The capital of Bangladesh, Dhaka, is one of the fastest growing mega cities in the world. Officially, Dhaka has around 14 million of inhabitants. It is estimated that three million people live in poor urban settlements all over the city, facing a lack of public services and facilities. Often the houses of the urban poor are illegally built on land without having legal tenure, which makes it difficult for residents to claim their basic rights. Authorities, such as the Dhaka City Corporation, often ignore the illegality of their situation, given that the work done by many of the residents of poor urban settlements is essential to the efficient functioning of the city. Unfortunately, it seems that without any pledge in their hands the urban poor have nothing to bargain for the fulfilling of their basic rights. Poor communities and minority groups thus need to find niches that make them indispensable to the authorities.
Aware of it, the Telugu community found a way to claim their rights in order to improve their living conditions. The Telugu are a people from Indian origin (Andra Pradesh) with their own language, predominantly low-caste Hindus or Christian believers. As a severe drought made it impossible to maintain their live on agriculture in the late 1940s the British colonial rulers came up with a ‘smelly’ offer. If they would move to Dhaka to work as sweepers, they would get housing and food security, the British promised. “Without big options our ancestors agreed and moved to Dhaka in 1947”, John Sander, one of the local Telugu leaders tells. The city needed ‘sweepers’, people to deal with all kinds of waste produced in a large city, work that is traditionally done by low-caste groups, such as the ‘Untouchables’.
A nasty job: not for everyone
The combination of drought, low-class status and the need for waste services in East Bengal led to the establishment of the city’s small Telugu Colony. They began by cleaning the streets and collecting large pots of human waste, work that the Muslim majority refused to do for religious reasons (it is deemed unacceptable for Muslims to have direct contact with faeces). Eventually, they became fourth grade employees of the Dhaka City Corporation. Their appointment to the DCC and their willingness to do a ‘dirty’ job that no one else wanted to do, made them valuable members of society, despite their low social status.
This value, however, was not always recognized by the Muslim majority who refused to rent houses to low-class sweepers because the job and the thus the people who are doing it were seen as dirty. As Dhaka began to grow phenomenal after Independence in 1971, the rapid pace of urban development forced the Telugu community to move repeatedly, getting a new place to live every time. Eventually, in 1979, the community was divided and one group settled in Dhalpur Ward in the southeast outskirts of the city. Ironically, this Telugu community settled on top of an old garbage collection site where for years sweepers had been dumping the waste they collected. Despite the fact that there were no written agreements with the authorities who had brought them here and promised them housing and food, their employers, the DCC, provided them with simple dwellings of bamboo and tin, as well as toilets and access to piped water. The Telugu did not have access to everything, however: sweepers were denied education on the basis that it was extraneous to the work they did. An NGO fills this gap since the 1980s.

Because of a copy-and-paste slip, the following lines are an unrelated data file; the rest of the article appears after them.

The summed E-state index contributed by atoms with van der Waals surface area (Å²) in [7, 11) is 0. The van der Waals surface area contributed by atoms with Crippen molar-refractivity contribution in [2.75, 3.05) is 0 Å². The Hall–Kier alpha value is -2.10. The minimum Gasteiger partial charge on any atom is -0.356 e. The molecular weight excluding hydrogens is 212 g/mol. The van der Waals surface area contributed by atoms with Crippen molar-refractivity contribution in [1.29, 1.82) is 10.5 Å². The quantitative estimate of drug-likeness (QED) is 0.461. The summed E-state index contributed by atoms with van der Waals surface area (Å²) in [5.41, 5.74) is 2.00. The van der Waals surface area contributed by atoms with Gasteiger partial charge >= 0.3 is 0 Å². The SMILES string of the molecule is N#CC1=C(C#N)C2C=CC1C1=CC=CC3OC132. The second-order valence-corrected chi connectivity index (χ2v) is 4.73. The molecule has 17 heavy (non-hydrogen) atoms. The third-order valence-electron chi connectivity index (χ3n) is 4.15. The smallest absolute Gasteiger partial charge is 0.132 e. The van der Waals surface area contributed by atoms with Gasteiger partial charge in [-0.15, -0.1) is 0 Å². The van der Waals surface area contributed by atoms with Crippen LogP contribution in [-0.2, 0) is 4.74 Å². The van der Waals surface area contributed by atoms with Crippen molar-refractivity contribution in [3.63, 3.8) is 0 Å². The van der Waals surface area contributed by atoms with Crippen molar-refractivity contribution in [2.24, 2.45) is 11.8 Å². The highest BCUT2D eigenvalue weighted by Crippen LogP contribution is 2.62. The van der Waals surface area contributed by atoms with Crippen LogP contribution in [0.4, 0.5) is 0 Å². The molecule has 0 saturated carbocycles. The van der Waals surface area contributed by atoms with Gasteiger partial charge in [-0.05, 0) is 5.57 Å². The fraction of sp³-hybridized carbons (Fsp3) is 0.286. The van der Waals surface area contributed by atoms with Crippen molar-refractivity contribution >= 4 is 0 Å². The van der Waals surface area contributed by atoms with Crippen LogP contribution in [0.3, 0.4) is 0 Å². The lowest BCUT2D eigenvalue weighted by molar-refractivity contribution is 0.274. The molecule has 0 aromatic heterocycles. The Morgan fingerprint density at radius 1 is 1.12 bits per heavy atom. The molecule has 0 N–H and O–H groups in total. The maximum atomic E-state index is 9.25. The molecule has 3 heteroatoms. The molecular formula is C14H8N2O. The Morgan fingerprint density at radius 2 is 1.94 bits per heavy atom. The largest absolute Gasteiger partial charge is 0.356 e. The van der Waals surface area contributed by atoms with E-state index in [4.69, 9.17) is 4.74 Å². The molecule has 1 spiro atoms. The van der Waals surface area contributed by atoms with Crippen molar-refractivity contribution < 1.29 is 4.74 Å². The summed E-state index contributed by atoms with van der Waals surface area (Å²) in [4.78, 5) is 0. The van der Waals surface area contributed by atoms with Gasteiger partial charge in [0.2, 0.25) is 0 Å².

Blessing in disguise
At the beginning of 1996, the Telugus had little access to electricity in their settlement; Candles were used to provide light to huts of tin sheet with wooden roofs. That year, most likely as a result of the fragile construction of the houses, a fire burned down more than half of the settlement. Fortunately there were no human casualties because almost residents came together to watch a movie at the only TV place at that night. Left homeless, they approached their local elected Ward Commissioner for support, recognizing their importance to the city’s authorities. The Commissioner used his influence to lobby the Mayor of DCC for the construction of suitable low-cost housing, from bricks to avoid that another fire can be that harmful to the settlement again. This argument combined with a pointer on their importance for the city’s maintenance convinced. Over a period of seven to eight months, new houses were constructed for over 120 families. Even the NGO-run school was rebuilt. Some improvements needed to be made by the families themselves later on, but the basic houses and all services were provided free of charge.
Nowadays the situation for the Telugu community is changing. Since the system of pots was replaced by a sewage canal system in the late 1970s the direct contact with faeces was reduced. This slightly attracted other parts of the society. Also Muslims are now working as sweepers. Their attitude towards this job seems to change: to be a sweeper is not longer seen only as nasty but also as secured business.
As under the British and the Pakistani rule, so today the agreement has always been in place. However, important to mention is that this promises were only made orally and never written down. The aim was never to integrate them into society, but to use their disadvantaged place in it. The community never got the legal ownership of the houses and the land they are living on is still DCC property. Therefore the danger of eviction becomes current. Life can change rapidly, if the authorities once feel that they do not need the Telugu’s service anymore. “Still at least one member of each family is working for the DCC and we hope that we can going on working with them. But we also recognize the increasing importance of our children’s education for their future perspective”, John Sander tells.
special thanks to: Ashley Wheaton